The heritage of the phenomenological notions of “intersubjectivity” and “Mitsein” is obvious in the unfolding of the phenomenon of actualized plurality, as is its implied transformation of the classical features of phenomenology, like Husserl and Heidegger developed it. In my talk, would like to give a short assessment of this ancestry and develop a systematical outline of how “actualized plurality” phenomenologically discovers the “We.”

The manifestations of ‘we’-attitudes in social encounters
Patrizio Lo Presti (Lund University)

I intend to combine a Heideggerian-Gurwitschian phenomenological analysis of being situated in a shared life-world with contemporary analytic social ontology, with the aim of providing an account of how ‘we’-attitudes are manifested and non-inferentially given in pragmatic contexts of interaction.
According to Heidegger (1968: 95), part of the structure of existence is that of having the world ‘at-hand’, a ‘being-in-the-world’, which means that how we encounter the world does not depend on a cognitive mode of disengaged observance and abstraction but “on our primary, pragmatic interaction with things” (86). Existence is fundamentally in a world with pragmatic meaning the structure of which is at-hand. In the terminology of contemporary cognitive science and philosophy of mind, agents are embedded in the world and their understanding of it fundamentally situational (Gallagher 2004). Aron Gurwitsch (1979) develops the Heideggerian analysis to account for the phenomenology of human encounters in the social world. Guwitsch writes that, “our originary encounter with other human beings does not place us as cognizing subjects over against an object to be cognized (namely other people) … we encounter them in the world in which our daily life occurs” (35).
Being in the world, with its pragmatic structure and co-given others, already suggests a functional structure (67). We do not encounter others from a disengaged cognitive attitude as disengaged cognizers of the shared world, but in a ‘being-togetherness’ delineated by the horizon of the pragmatic context in which the encounter is embedded (Scheler 1954; Plessner 1975).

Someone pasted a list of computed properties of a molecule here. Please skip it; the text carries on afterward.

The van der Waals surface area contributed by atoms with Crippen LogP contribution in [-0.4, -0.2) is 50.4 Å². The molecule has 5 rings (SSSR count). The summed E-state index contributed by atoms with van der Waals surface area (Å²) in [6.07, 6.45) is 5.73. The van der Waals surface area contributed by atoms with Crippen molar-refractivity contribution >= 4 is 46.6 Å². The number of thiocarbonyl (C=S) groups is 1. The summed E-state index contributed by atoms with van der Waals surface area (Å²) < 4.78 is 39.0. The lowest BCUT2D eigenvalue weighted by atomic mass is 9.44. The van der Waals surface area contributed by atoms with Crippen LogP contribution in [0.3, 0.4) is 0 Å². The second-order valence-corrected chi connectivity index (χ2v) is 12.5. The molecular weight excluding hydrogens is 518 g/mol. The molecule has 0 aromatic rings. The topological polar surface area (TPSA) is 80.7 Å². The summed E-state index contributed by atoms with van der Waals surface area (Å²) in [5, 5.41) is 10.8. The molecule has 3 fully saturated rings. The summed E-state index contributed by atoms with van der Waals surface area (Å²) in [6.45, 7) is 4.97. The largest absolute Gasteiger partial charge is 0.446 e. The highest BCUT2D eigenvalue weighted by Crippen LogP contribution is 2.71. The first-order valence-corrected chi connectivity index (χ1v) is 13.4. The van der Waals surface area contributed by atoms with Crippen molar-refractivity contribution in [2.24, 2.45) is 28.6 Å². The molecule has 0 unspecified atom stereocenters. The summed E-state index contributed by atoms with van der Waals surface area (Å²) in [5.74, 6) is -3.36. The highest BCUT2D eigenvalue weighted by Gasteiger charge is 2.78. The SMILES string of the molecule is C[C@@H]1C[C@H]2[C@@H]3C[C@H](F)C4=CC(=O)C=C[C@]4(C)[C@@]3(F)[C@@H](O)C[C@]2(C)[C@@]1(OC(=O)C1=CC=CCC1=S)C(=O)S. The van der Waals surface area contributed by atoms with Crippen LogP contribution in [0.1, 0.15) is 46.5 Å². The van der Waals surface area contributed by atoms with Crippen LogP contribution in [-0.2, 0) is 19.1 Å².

Now, in contemporary analytic philosophy the structure of social reality is predominantly understood in ‘socio-functional’ terms (Searle 1995, 2006, 2010; Tuomela 2003, 2007). On this view, social reality is a structure of functions of objects and people assigned to them by declaration of collective attitudes about roles and statuses. Social reality depends for its existence on what people think about each other and their environments; how they intend, believe, desire, and accept social life to be organized (Gilbert 1989; List and Pettit 2011). The organization that prevails is the organization declared or collectively willed into existence. This dependency on collectivity secures a place for social reality as epistemically objective (most people recognize it) but ontologically subjective (without people it would not exist) (Searle 1995). Among the consequences drawn from this view in contemporary analytic philosophy are that, first, by enculturation into a social structure the social world appears as the natural habitus for its participants making social encounters routine (Tuomela 2007), and secondly, a symbolism for social functions – police badges, wedding rings – emerge as ‘epistemic indicators’ for subjects to perceive what functions apply in their encounters with others and the social environment (Searle 1995).
Given that the phenomenological analysis and the prevalent conception of social reality are on the right track, the proposition that ‘we’-attitudes are manifested in our shared social world and that our originary encounters with others is with their pragmatic functions or roles, suggests itself (Lo Presti in press-a, in press-b).

Pornography, Technology, and Closing off the Possibilities of Authentic MitseinNatalie Nenadic (University of Kentucky)